For siderophore production, isolates were screened on iron depleted succinic acid medium. After incubation, the cell free supernatant (10,000 rpm for 15 min) was examined for siderophore production by FeCl3 test and CAS agar plate method. Nature of siderophore produced by the isolates was ascertained by Arnow’s [7], Csaky’s [8] and Shenker’s [9] assay. The amount of siderophore in the culture supernatant was quantified by Chrome azurol sulphonate (CAS) shuttle assay. Various physico-chemicals parameters were optimized for siderophore production [10].

Effect of Incubation time on siderophore production

The selected isolates showing high siderophore production were inoculated in this SM broth and the flask was then incubated on shaker at 150 rpm Production of siderophore was estimated at regular time interval [11].

Effect of pH on siderophore production

The effect of pH 4.0 to 10.0 on siderophore productions was studied in succinic acid medium by adjusting the pH before inoculating the strain with 1N HCl and 1N NaOH and keeping all other condition constant. Sample were harvested at 24 h, each set was subjected to siderophore quantification [12].

Effect of inoculum size on siderophore production

To study the effect of inoculum size on siderophore production was studied in succinic acid medium by inoculating the strain S-6, S-26 with 0.5 %, 1.0 %, 1.5 %, 2 %. The production flasks were then incubated on shaker at 150 rpm, and maximum siderophore production was checked by harvesting the sample at 24 h [13].

Effect of different sugars on siderophore production

To study the effect of different sugar on siderophore production was studied in succinic acid medium which was individually supplement with different sugar such as glucose (1gm/l), glycerol (1gm/l), sucrose (1gm/l), dextrose (1gm/l), mannitol (1gm/l), and keeping all other condition constant. Sample were harvested at 24 h, each set was subjected to siderophore quantification [14].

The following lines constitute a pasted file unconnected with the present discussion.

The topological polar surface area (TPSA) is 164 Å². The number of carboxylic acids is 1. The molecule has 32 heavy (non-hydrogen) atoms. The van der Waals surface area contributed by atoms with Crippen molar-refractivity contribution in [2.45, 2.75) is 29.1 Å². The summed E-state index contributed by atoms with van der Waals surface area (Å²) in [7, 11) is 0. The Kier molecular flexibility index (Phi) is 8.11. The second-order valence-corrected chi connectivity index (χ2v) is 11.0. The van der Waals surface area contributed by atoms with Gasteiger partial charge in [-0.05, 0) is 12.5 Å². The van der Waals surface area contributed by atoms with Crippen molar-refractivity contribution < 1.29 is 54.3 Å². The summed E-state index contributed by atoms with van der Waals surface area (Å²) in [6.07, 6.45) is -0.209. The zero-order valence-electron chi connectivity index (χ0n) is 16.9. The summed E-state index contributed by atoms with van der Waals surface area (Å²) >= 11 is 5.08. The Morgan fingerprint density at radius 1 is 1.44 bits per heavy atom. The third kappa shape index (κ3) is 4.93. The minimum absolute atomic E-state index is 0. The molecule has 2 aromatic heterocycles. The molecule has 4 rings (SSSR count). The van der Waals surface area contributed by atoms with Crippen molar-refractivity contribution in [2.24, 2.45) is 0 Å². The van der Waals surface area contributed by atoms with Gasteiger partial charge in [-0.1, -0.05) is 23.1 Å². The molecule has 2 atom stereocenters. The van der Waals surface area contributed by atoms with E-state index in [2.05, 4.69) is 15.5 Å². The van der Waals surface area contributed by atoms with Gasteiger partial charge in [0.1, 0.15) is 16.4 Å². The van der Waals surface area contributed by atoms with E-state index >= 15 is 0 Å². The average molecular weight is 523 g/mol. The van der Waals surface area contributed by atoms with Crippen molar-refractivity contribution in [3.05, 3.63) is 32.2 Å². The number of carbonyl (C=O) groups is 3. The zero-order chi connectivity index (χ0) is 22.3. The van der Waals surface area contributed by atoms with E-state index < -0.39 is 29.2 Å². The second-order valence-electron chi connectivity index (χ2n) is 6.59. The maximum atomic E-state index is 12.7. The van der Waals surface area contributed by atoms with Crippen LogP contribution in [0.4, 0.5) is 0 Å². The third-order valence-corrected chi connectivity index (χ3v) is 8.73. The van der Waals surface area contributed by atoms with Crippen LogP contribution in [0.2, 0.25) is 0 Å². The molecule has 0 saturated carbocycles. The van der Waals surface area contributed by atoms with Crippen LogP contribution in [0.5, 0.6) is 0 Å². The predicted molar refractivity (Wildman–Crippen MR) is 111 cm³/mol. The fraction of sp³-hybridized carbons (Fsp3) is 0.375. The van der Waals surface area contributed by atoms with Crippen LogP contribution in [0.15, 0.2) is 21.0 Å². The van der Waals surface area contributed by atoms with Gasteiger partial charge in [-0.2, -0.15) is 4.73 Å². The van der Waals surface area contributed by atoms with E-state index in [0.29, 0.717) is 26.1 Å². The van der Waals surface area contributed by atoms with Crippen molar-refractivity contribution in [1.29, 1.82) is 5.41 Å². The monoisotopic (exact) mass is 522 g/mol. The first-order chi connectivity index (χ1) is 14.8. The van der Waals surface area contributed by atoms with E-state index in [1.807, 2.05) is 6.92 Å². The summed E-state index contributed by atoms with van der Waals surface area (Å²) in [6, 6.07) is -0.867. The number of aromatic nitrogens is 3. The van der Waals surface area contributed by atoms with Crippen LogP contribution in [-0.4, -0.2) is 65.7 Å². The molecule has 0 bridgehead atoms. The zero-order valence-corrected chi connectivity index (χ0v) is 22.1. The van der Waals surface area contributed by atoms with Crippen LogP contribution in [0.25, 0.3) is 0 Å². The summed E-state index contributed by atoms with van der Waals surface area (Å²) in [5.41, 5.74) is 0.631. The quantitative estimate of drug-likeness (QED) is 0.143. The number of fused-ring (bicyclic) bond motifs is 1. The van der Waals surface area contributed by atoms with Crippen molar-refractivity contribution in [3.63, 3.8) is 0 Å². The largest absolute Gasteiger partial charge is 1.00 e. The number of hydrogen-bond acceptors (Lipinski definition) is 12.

Effect of different organic acids on siderophore production

To study the effect of different organic acids on siderophore production was studied in succinic acid medium which was individually supplement with different organic acid such as succinic acid (4 gm/l), oxalic acid (4 gm/l), malic acid (4 gm/l), citric acid (4 gm/l). Each set was separately inoculated with strain S-6 and S-26, incubated on shaker at 150 rpm for 24 h at room temperature. After incubation each set was subjected to siderophore production [15].

Effect of different amino acids on siderophore production

To study the effect of different amino acid on siderophore production the succinic acid medium was individually supplemented with 0.05 gm per 50 ml of cystein, lysine, threonine, tyrosine, and serine. Each set was separately inoculated with strain S-6 and S-26 and incubated. After incubation of 24 h each set was subjected to siderophore quantification [12].

Effect of nitrogen source on siderophore production

To study the effect of different nitrogen source on siderophore production the succinic acid medium was individually supplemented with 1 gm/l of ammonium sulphate, urea. Each set was separately inoculated with strain S-6 and S-26 and incubated. After incubation of 24 h each set was subjected to siderophore quantification [13].

Influence of iron on siderophore production

In order to determined threshold level of iron at which siderophore biosynthesis repressed in organisms under study. Both the cultures were grown in the medium supplemented with 0-100 uM of iron. Reports showed increase in growth of Pseudomonas with increase in FeCl3 concentration revealing that presence of FeCl3 is vital for its growth [6].

Pot trials and measurement of biometric parameters of Glycine max L